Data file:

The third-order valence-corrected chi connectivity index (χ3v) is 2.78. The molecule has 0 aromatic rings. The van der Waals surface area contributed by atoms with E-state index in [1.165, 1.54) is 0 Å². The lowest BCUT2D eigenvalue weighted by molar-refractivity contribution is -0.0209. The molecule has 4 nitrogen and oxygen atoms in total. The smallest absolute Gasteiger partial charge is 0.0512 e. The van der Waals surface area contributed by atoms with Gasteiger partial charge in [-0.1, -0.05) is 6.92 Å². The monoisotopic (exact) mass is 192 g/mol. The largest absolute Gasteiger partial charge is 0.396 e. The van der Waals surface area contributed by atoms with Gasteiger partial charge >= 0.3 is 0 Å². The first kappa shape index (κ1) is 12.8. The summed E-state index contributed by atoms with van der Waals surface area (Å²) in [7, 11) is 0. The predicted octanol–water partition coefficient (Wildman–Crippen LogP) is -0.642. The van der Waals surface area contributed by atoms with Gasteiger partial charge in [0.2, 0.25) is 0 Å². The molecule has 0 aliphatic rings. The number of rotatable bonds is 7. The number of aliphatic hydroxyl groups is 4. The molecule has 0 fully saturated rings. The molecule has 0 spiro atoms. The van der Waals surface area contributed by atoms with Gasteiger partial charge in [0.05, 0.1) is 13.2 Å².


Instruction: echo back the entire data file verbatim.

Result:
The third-order valence-corrected chi connectivity index (χ3v) is 2.78. The molecule has 0 aromatic rings. The van der Waals surface area contributed by atoms with E-state index in [1.165, 1.54) is 0 Å². The lowest BCUT2D eigenvalue weighted by molar-refractivity contribution is -0.0209. The molecule has 4 nitrogen and oxygen atoms in total. The smallest absolute Gasteiger partial charge is 0.0512 e. The van der Waals surface area contributed by atoms with Gasteiger partial charge in [-0.1, -0.05) is 6.92 Å². The monoisotopic (exact) mass is 192 g/mol. The largest absolute Gasteiger partial charge is 0.396 e. The van der Waals surface area contributed by atoms with Gasteiger partial charge >= 0.3 is 0 Å². The first kappa shape index (κ1) is 12.8. The summed E-state index contributed by atoms with van der Waals surface area (Å²) in [7, 11) is 0. The predicted octanol–water partition coefficient (Wildman–Crippen LogP) is -0.642. The van der Waals surface area contributed by atoms with Gasteiger partial charge in [0.2, 0.25) is 0 Å². The molecule has 0 aliphatic rings. The number of rotatable bonds is 7. The number of aliphatic hydroxyl groups is 4. The molecule has 0 fully saturated rings. The molecule has 0 spiro atoms. The van der Waals surface area contributed by atoms with Gasteiger partial charge in [0.05, 0.1) is 13.2 Å².